Health Care Decisions

Health Care Decisions, Stethescope

Introduction

Health care decisions need to be made at all stages of life, from pregnancy through to birth and infancy, throughout childhood, into adulthood, and at the end of life.

In this section you will find information on ‘consent’, a fundamental requirement in law (and ethics) that is central to health care decision making. There is information about general consent – given by competent adults; consent when an adult is incapable of consenting for him or herself; and consent when the health care involves a child or young person (a minor).

There are also pages with information about end of life decision making regarding the withholding or withdrawal of treatment (for adults and minors), and brief information on euthanasia.

In Brief:

Consent

Consent is fundamental to health care and medical practice, both from an ethical perspective and a legal one. It is all about a person making decisions about what he or she does, or does not want to happen regarding his or her health care and treatment.

Health practitioners (eg. nurses, doctors, physiotherapists, etc) have an ethical duty to respect a person’s autonomy to determine what shall be done with his or her body and whether he or she wishes to undergo medical treatment.

Health practitioners also have a legal duty not to touch or treat patients without their consent. If a health practitioner touches or treats a patient without the patient’s consent, or without the consent of someone who has lawful authority to consent (eg. a parent, next of kin, or guardian), or without other lawful justification (eg. in an emergency), a cause of action (right to sue) may possibly arise in the law of

In some rare circumstances, treatment without consent may also constitute a criminal offence.

Patients may be able to seek an injunction (an order of the Court) to prevent a health practitioner from giving them treatment the patient does not want.

Trespass

A health practitioner must take reasonable steps to make sure the patient understands the broad nature and effects of any proposed touching or treatment, and that the patient voluntarily consents to it. 1

Law of Negligence:

A health practitioner must make sure a patient is provided with sufficient information to make an informed decision about the proposed action – that is, a patient must be able to give ‘informed consent’. 2

End of Life

Couple - Consent
Health care decisions at the end of life include all of the consent issues discussed in this section.

People are free to make treatment decisions, including at the end of their life, about what kind of health care treatment they wish to have or not have. The details discussed in the consent section therefore also apply to end of life health care decision making.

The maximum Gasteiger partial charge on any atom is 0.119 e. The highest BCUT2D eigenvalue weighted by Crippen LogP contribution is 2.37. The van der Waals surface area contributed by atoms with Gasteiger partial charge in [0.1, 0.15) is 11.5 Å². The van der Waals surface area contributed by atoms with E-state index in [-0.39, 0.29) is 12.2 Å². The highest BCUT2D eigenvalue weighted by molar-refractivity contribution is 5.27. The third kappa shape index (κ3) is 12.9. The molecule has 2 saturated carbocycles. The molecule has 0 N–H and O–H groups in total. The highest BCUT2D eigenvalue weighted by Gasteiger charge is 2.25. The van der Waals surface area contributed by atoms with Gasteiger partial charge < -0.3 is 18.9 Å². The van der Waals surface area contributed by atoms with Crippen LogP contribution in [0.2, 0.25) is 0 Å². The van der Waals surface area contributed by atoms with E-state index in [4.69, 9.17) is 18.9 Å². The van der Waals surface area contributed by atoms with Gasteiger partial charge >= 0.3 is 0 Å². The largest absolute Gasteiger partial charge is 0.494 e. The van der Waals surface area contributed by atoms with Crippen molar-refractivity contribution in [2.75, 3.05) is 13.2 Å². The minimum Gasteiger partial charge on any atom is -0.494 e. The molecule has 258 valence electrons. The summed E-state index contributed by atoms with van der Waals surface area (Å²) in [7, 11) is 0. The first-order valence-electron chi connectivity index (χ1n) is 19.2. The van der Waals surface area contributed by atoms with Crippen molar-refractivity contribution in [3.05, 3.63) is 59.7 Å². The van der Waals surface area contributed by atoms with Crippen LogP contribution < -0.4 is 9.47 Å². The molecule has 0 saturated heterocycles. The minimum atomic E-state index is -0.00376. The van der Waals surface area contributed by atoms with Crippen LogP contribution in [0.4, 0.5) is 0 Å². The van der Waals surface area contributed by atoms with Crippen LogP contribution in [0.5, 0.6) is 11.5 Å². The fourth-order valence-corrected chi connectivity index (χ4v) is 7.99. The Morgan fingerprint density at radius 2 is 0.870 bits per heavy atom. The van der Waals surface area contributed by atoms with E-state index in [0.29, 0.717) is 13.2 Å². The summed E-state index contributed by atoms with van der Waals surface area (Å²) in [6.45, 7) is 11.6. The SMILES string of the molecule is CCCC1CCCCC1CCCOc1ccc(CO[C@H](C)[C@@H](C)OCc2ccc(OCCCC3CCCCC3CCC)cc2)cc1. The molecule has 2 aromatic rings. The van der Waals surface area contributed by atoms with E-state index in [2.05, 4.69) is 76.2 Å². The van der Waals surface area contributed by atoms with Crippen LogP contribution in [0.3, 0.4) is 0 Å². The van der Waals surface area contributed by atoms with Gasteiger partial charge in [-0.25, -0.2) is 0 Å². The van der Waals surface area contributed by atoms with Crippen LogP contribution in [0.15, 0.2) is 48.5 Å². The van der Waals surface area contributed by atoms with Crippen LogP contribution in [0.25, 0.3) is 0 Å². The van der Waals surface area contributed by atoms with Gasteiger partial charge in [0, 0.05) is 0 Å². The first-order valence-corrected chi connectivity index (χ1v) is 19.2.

People at the end of their lives can also plan for times when they may be unable to consent. They may provide instructions for what they wish to happen (advance care planning), or they may appoint somebody they wish to make decisions for them (for example a guardian). If they have not appointed somebody, a substitute decision maker may be recognised at law, or appointed by the Court. The Court may also intervene if it is in the best interests of the patient to do so. Many of these principles are covered in the section on consent during times of incapacity.

If the patient at the end of their life is a child, parents may make most treatment decisions, provided they are acting in the best interests of the child. Older children, that have decision making capacity (known as ‘Gillick competence’) may also make treatment decisions for themselves. When the issue of what is in the best interests of a child arises, or whether the child has sufficient competence, the Court may again play a role.  These issues are discussed in the section on consent for minors (children and young people).

However, there are also other treatment decisions, such as the withholding or withdrawal of life-sustaining measures, that may arise in relation to adults, and children, at the end of their life. The section on end of life provides an overview of legal issues surrounding such decisions, and in particular when and by whom they can be made.

NOTE: The topic of euthanasia, which is distinct from end of life decisions about the withholding and withdrawal of treatment, is not detailed in this section. Suffice to say that in Australia, in all states and territories, it is  a criminal offence to assist someone to end their life or commit suicide. 3

Note that within discussion of euthanasia, distinctions are made about instances in which the death of a patient results following a large dosage of sedative or pain killing drugs. Commonly referred to as the ‘doctrine of double effect’, such administration of drugs is regarded as non-criminal if the intention of the doctor is to relieve pain and not to cause death. 4

Find out more

Notes:

  1. Rogers v Whitaker (1992) 175 CLR 479; [1992] HCA 58.
  2. Rogers v Whitaker (1992) 175 CLR 479; [1992] HCA 58.
  3. Crimes Act 1900 (NSW) s 31C; Crimes Act 1958 (Vic) s 6B(2), Criminal Law Consolidation Act 1935 (SA) s 13A(5); Criminal Code Act 1913 (WA) s 288; Criminal Code (NT) s 162; Criminal Code (Qld) s 311; Criminal Code Act 1924 (Tas) s 163; Crimes Act 1900 (ACT) s 17.
  4. See for example, R v Adams [1957] Crim LR 365.